Mike: No. The team has a cap space dilemma that isn’t resolved yet. There isn’t really much talent in the invitees either as most of them seem like favors for old friends that will be warm bodies for the preseason.

Christian R: Colby Robak and Luke Adam seem like AHL deal candidates, maybe even NHL contracts and could fill in for injuries throughout the year. The biggest issues with Nicklas Grossmann and Lauri Korpikoski is that they’re not very good at the ice hockey, and Chris Higgins has seriously slowed down recently, and might not be able to keep up with what is looking to be a very quick Calgary Flames team.

Christian T: No.

Byron: Nope.

Beloch: It would be out of the ordinary for a guy on a PTO to be genuinely exciting; these are the league’s unwanted spare parts, after all. Grossmann probably has the best chance of being signed because he’s possibly better than some of the Flames’ third pairing options and played for Gulutzan in Dallas. However, for him to be signed the Stockton boys need to look really bad in training camp and Nakladal has to sign elsewhere. After Grossman, I’d have to go with a LWer like Korpikoski. The odds of him making the team are very slim though. Tkachuk and Shinkaruk would both have to fall flat on their faces, as would guys like Lomberg who impressed at Penticton and are looking to become this year’s Josh Jooris.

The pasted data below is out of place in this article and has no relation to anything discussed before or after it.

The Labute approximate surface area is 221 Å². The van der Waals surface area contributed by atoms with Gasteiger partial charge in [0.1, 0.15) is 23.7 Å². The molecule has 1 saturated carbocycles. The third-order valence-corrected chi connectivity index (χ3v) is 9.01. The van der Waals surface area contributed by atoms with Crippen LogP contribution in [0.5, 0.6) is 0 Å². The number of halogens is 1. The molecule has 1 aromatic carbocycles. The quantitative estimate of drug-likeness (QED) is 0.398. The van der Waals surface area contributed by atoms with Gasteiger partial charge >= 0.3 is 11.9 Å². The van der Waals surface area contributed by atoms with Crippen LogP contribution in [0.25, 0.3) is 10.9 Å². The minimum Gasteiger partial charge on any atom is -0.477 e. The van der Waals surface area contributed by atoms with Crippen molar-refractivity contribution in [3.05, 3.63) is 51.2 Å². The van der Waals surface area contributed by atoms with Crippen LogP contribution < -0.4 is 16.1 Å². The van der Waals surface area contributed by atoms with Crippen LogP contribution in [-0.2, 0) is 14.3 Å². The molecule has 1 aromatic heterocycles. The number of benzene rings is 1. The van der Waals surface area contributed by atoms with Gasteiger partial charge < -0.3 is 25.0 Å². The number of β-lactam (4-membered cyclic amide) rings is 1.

4. How do you think Glen Gulutzan will differ from Bob Hartley?

Ari: I’m expecting a smarter game out of the Flames. One that’s less reactive, and more proactive; think fewer blocked shots, and more actually preventing the opposition from entering the Flames’ zone to begin with. I’m hoping an actual presence in the neutral zone will come with this, and overall, a more cohesive, less frustrating brand of hockey to watch.

Though I am kind of excited to see who Gulutzan ends up picking as his favourites (and how irrational his selections may be). Every coach has them. I disagreed with a number of Hartley’s choices; I’m wondering what I’ll think of Gulutzan’s.